Veterans visit Smithton Middle School

Saturday, May 29, 2010 | 12:01 a.m. CDT; updated 7:41 p.m. CDT, Saturday, May 29, 2010
Colonel George M. Boyd, Ph.D., a member of the Tuskegee Airmen, spoke to students at Smithton Middle School on May 28 as part of their Memorial Day Weekend observation.

*A previous version of this article misstated Col. George M. Boyd's affiliation and what kind of medal he was passing around for the students to see.

COLUMBIA – Veterans met with approximately 120 Smithton Middle School students to answer questions and advise students to take their education seriously.

In the school’s media room, students were encouraged to ask questions of the veterans and volunteers sitting in front of the group. Civil Air Patrol* Col. George M. Boyd and 1st Sgt. Morcie Whitley addressed the students’ inquiries about the veterans’ service.

Students wanted to know what kind of training each veteran had received, where they have traveled and what their responsibilities have been.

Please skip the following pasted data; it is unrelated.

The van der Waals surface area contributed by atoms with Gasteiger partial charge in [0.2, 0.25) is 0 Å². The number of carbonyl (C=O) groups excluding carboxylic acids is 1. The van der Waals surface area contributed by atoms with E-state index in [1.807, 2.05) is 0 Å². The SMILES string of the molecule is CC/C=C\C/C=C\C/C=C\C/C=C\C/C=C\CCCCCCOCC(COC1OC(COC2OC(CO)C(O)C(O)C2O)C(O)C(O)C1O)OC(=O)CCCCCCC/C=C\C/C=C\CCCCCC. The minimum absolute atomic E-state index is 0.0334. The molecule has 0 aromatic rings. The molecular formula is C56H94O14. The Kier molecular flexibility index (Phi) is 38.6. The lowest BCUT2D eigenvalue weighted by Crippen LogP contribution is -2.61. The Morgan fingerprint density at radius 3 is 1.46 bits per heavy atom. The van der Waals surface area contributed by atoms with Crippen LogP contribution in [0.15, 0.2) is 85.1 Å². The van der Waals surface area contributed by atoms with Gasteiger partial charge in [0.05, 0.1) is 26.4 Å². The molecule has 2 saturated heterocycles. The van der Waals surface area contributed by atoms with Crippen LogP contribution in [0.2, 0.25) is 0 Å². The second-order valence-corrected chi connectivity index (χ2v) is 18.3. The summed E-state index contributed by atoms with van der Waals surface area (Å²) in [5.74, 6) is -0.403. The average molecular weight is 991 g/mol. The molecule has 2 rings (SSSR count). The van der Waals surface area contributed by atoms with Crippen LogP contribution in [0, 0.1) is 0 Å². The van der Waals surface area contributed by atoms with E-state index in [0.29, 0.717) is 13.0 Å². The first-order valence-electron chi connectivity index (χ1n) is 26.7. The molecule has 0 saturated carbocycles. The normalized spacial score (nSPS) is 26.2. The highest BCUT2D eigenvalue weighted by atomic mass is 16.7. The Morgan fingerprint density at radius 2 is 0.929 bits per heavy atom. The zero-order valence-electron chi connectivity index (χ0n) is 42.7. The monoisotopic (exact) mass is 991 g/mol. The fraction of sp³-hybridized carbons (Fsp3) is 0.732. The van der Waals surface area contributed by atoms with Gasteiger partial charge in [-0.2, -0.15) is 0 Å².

Boyd, a World War II and Vietnam War veteran, described his experience as a Radar Officer in World War II while also providing information about the Tuskegee Airman.

Students were interested in learning how old Boyd had been when he became an airman, 18, and just what model of plane he flew, PT 17.

When asked how long he had been a pilot, Boyd answered, “I still am. And I have a valid license if you want to see it.” He now flies a Cessna 172.

Boyd has been coming to Columbia for six years to speak at local public schools. Each audience he speaks to gets a good look at the replica of the Congressional Gold Medal the Tuskegee Airmen were awarded in 2007.*

“That medal has about 40,000 fingerprints on it, and I want yours on it too.” Boyd said as he handed the medal to a student in front of him.

“I do want it back,” Boyd joked as the medal was passed down the row.

When asked what advice he had for the group, Boyd told the students, “Right now, your job is to get good grades.” He told students working hard in school is important because life will bring them other things to worry about.

Whitley, an Air Force veteran now with the National Guard, had similar advice. Taken in by her aunt and uncle years ago, she wants to help other kids and give back to the community. One way she works to do so is to “let students know how important it is to study.”

A mentor to youth in her community, Whitley discussed how not making the grade can sometimes mean not making the cut. She gave an example of two young women who hadn’t gotten into the Air Force because of their test scores.

“If you don’t study, you won't get paid. People who study are going to get paid,” Whitley explained, adding that people are looking to hire people who are smart, disciplined, and don’t quit.


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